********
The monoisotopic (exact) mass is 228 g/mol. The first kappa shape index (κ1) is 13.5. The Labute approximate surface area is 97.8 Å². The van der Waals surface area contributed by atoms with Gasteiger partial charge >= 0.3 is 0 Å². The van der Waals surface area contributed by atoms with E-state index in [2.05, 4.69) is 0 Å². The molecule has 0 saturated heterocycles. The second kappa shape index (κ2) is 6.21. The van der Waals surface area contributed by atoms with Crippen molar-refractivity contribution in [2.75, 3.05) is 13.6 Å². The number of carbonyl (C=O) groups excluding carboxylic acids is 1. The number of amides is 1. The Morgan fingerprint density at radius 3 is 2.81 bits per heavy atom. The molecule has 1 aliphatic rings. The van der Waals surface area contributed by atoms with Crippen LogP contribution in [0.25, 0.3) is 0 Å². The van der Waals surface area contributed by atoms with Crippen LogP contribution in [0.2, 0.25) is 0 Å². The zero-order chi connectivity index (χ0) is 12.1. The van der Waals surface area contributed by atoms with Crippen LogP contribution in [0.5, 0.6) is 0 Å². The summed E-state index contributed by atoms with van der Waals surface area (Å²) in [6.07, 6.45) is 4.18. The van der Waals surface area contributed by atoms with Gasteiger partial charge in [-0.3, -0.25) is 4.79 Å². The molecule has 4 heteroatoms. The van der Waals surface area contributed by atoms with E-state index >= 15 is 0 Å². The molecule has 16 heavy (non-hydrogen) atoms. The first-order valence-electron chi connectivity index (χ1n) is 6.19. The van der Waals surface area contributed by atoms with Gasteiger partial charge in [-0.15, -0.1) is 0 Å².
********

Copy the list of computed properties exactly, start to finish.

The monoisotopic (exact) mass is 228 g/mol. The first kappa shape index (κ1) is 13.5. The Labute approximate surface area is 97.8 Å². The van der Waals surface area contributed by atoms with Gasteiger partial charge >= 0.3 is 0 Å². The van der Waals surface area contributed by atoms with E-state index in [2.05, 4.69) is 0 Å². The molecule has 0 saturated heterocycles. The second kappa shape index (κ2) is 6.21. The van der Waals surface area contributed by atoms with Crippen molar-refractivity contribution in [2.75, 3.05) is 13.6 Å². The number of carbonyl (C=O) groups excluding carboxylic acids is 1. The number of amides is 1. The Morgan fingerprint density at radius 3 is 2.81 bits per heavy atom. The molecule has 1 aliphatic rings. The van der Waals surface area contributed by atoms with Crippen LogP contribution in [0.25, 0.3) is 0 Å². The van der Waals surface area contributed by atoms with Crippen LogP contribution in [0.2, 0.25) is 0 Å². The zero-order chi connectivity index (χ0) is 12.1. The van der Waals surface area contributed by atoms with Crippen LogP contribution in [0.5, 0.6) is 0 Å². The summed E-state index contributed by atoms with van der Waals surface area (Å²) in [6.07, 6.45) is 4.18. The van der Waals surface area contributed by atoms with Gasteiger partial charge in [-0.3, -0.25) is 4.79 Å². The molecule has 4 heteroatoms. The van der Waals surface area contributed by atoms with E-state index >= 15 is 0 Å². The molecule has 16 heavy (non-hydrogen) atoms. The first-order valence-electron chi connectivity index (χ1n) is 6.19. The van der Waals surface area contributed by atoms with Gasteiger partial charge in [-0.15, -0.1) is 0 Å².